You can sign up to our LinkedIn newsletter here.
A significant proportion of the people who come to me to develop a Portfolio Executive workstyle have been working as interims. And at first sight. they’re not very different. You’re coming into a business and helping them build a function or rebuild a function or cover for a function that for some reason needs external help. Interims tell me that they love the fact that they have a variety of different assignments; that they get a wide range of experience very quickly and that they have gaps between their assignments, that allow them to have longer holidays.
But there are some very substantial differences that have a huge impact on the interim workstyle.
Can I earn more as an interim?
In the past, interims would expect to earn a significant premium to their full-time permanent salaried equivalents.
But the government has pursued a very aggressive implementation of IR35, which specifically targets people working through limited companies for larger employers. This has created a climate of fear within the employer community. Employers may require interims to work via umbrella companies, moving them from self-employed or working through their own Limited company, to being employees of an umbrella company. This costs the interim dearly: the umbrella company charges a fee, employer and employee National Insurance and PAYE deductions. Increasingly, the employer wants you to come through an agency, and the agency will want to take between 20% and 30% of the gross fee. You also lose the opportunity to charge a range of expenses to your business on a pre-tax basis. It is still not clear whether new changes announced in September 2022 will make things any easier.
Any net income uplift you might get as an interim has almost completely vanished. When you consider account pensions, paid holiday, health care and other employee benefits, you can easily be worse off.
Now reckon with the fact that, on average, an interim is only working for two thirds of the year. In eight months, you’ve got to earn as much as somebody who’s working full time. That can leave a big gap. Some more sophisticated employers and interims can find their way through the IR 35 problem. Most employers are not prepared to take the risk.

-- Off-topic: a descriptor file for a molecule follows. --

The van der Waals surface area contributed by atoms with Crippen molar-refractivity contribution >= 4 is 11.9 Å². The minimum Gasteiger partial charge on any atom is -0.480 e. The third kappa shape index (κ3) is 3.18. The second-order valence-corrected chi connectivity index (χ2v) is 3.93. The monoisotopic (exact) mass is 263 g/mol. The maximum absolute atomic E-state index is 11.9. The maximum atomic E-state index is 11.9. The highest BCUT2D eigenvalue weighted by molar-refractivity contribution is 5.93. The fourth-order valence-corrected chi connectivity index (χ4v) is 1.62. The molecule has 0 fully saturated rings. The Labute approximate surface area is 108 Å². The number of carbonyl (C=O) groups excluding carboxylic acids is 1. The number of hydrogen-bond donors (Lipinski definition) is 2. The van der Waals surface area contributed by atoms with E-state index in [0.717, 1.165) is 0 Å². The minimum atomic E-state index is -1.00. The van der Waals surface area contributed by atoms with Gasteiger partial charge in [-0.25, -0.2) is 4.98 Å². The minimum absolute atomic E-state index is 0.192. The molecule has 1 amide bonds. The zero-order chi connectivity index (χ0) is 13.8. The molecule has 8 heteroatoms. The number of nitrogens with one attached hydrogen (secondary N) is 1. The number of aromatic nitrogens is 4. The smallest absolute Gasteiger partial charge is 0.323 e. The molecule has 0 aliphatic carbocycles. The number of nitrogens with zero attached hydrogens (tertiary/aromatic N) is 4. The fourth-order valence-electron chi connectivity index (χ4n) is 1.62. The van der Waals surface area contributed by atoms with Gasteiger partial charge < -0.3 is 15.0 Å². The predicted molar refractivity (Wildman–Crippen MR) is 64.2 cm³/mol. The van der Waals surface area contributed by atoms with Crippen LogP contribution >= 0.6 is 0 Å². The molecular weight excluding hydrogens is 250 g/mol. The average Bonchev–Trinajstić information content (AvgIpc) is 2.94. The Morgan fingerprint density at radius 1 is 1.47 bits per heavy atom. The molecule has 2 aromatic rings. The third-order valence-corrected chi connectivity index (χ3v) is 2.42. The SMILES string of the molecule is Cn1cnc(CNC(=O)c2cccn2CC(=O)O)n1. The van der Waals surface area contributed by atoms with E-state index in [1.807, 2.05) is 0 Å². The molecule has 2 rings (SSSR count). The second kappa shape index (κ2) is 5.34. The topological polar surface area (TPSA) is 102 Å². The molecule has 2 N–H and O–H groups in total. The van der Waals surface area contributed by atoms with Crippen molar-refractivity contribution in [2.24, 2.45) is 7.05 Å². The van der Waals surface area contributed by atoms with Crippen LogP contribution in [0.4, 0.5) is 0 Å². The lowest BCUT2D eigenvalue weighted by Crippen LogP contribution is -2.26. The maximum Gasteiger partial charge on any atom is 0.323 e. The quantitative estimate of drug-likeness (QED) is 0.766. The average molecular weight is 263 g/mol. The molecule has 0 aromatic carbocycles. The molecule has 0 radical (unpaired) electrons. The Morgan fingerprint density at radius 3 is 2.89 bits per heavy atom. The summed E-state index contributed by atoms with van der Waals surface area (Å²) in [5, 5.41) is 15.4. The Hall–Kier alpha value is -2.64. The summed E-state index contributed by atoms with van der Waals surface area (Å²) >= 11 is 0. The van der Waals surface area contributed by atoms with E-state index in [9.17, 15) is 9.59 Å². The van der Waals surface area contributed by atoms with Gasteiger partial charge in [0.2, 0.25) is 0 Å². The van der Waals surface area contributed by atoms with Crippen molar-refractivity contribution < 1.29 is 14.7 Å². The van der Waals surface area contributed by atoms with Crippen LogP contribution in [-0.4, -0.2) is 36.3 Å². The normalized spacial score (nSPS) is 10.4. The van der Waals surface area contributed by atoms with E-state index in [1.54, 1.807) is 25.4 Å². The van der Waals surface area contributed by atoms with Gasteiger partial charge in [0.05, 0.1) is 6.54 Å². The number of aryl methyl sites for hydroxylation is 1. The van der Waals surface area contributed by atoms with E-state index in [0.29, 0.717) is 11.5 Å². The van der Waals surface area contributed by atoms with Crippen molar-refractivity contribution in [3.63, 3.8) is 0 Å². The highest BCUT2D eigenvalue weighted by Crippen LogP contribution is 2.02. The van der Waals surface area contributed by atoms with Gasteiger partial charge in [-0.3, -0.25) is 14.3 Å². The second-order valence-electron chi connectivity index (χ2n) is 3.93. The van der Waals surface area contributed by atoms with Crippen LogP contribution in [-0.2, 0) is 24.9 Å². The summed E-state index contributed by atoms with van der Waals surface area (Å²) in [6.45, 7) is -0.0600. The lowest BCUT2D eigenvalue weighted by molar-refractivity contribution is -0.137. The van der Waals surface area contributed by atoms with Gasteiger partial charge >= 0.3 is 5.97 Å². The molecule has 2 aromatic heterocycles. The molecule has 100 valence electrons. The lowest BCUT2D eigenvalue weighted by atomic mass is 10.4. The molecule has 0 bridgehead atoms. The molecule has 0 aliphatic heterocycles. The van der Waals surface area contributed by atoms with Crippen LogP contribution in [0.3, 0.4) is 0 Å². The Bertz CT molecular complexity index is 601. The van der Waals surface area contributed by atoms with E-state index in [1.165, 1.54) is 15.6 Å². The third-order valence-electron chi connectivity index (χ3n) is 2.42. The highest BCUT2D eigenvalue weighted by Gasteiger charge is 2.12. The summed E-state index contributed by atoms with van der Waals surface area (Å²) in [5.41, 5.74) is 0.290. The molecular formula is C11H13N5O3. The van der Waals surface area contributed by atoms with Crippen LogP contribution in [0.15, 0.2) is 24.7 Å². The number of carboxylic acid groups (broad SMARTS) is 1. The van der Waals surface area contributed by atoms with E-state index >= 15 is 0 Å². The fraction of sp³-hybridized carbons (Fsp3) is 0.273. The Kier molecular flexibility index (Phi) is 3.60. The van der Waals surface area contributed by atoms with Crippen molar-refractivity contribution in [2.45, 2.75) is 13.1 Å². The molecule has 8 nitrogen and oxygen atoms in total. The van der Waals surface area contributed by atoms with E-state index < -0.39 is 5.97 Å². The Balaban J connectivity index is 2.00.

The interim workstyle
Companies engage interims for a variety of reasons, but essentially the job is interim because it’s temporary. Sometimes it’s temporary because it’s based around a project or program which has got a defined lifetime. Often, they are brought in as interim program managers to see through a transformation programme at the client. It may be a big package implementation. It may be a major reorganization, but it’s something with a defined beginning, middle and end and the interim role makes sense to the employer because they believe, sometimes erroneously, that that functional will no longer be required at the end of the programme. Or they believe that the calibre of people within their employees is insufficient to support a programme with that complexity or magnitude.
The other reason for interim is to replace somebody who is on maternity or long-term sick.
If the mother chooses not to come back into employment, they will recruit a permanent employee. At the end of that long term sickness, either the person will return to work, or the company will decide that they are unable to continue to employ them and will replace the interim with a permanent employee.
Whatever the situation, you have to get up speed very quickly. This is both the challenge, and the opportunity of being an interim. Many interim roles are firefighting roles. You are brought in, because the previous holder of the post left, sometimes under a cloud. You’re there to turn around a function, to clear up somebody else’s mess and success is clearing up that mess sufficiently that you get sacked so they can employ somebody who can live off the benefits all your hard work.